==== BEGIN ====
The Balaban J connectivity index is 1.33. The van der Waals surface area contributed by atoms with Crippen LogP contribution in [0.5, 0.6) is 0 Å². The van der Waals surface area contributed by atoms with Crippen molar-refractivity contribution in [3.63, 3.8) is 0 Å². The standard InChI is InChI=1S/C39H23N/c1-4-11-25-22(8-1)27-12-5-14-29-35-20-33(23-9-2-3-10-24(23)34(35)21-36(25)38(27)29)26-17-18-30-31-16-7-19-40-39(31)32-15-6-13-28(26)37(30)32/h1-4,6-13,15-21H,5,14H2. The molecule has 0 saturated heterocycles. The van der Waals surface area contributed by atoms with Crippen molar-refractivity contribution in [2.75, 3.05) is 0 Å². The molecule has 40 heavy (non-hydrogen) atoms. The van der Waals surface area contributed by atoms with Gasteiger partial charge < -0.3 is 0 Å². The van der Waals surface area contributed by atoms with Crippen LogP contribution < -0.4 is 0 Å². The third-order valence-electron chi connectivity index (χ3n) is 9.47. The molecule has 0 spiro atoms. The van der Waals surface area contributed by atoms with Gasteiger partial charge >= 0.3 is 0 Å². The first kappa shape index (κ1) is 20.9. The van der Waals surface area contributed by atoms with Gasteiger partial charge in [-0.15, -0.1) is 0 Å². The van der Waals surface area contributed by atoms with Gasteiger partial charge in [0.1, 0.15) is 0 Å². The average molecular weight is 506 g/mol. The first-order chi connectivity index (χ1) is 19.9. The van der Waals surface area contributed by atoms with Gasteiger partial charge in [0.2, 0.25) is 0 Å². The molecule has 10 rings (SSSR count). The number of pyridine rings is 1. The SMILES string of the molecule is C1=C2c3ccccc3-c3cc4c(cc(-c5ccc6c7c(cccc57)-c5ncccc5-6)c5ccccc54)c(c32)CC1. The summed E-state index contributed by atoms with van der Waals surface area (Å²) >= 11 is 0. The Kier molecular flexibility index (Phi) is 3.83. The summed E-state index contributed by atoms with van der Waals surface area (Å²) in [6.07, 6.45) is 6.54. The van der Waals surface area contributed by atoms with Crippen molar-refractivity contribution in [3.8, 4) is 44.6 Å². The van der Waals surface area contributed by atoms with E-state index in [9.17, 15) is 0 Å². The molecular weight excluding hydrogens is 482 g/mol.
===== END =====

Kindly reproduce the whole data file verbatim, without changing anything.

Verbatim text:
The Balaban J connectivity index is 1.33. The van der Waals surface area contributed by atoms with Crippen LogP contribution in [0.5, 0.6) is 0 Å². The van der Waals surface area contributed by atoms with Crippen molar-refractivity contribution in [3.63, 3.8) is 0 Å². The standard InChI is InChI=1S/C39H23N/c1-4-11-25-22(8-1)27-12-5-14-29-35-20-33(23-9-2-3-10-24(23)34(35)21-36(25)38(27)29)26-17-18-30-31-16-7-19-40-39(31)32-15-6-13-28(26)37(30)32/h1-4,6-13,15-21H,5,14H2. The molecule has 0 saturated heterocycles. The van der Waals surface area contributed by atoms with Crippen molar-refractivity contribution in [2.75, 3.05) is 0 Å². The molecule has 40 heavy (non-hydrogen) atoms. The van der Waals surface area contributed by atoms with Gasteiger partial charge < -0.3 is 0 Å². The van der Waals surface area contributed by atoms with Crippen LogP contribution < -0.4 is 0 Å². The third-order valence-electron chi connectivity index (χ3n) is 9.47. The molecule has 0 spiro atoms. The van der Waals surface area contributed by atoms with Gasteiger partial charge >= 0.3 is 0 Å². The first kappa shape index (κ1) is 20.9. The van der Waals surface area contributed by atoms with Gasteiger partial charge in [-0.15, -0.1) is 0 Å². The van der Waals surface area contributed by atoms with Gasteiger partial charge in [0.1, 0.15) is 0 Å². The average molecular weight is 506 g/mol. The first-order chi connectivity index (χ1) is 19.9. The van der Waals surface area contributed by atoms with Gasteiger partial charge in [0.2, 0.25) is 0 Å². The molecule has 10 rings (SSSR count). The number of pyridine rings is 1. The SMILES string of the molecule is C1=C2c3ccccc3-c3cc4c(cc(-c5ccc6c7c(cccc57)-c5ncccc5-6)c5ccccc54)c(c32)CC1. The summed E-state index contributed by atoms with van der Waals surface area (Å²) >= 11 is 0. The Kier molecular flexibility index (Phi) is 3.83. The summed E-state index contributed by atoms with van der Waals surface area (Å²) in [6.07, 6.45) is 6.54. The van der Waals surface area contributed by atoms with Crippen molar-refractivity contribution in [3.8, 4) is 44.6 Å². The van der Waals surface area contributed by atoms with E-state index in [9.17, 15) is 0 Å². The molecular weight excluding hydrogens is 482 g/mol.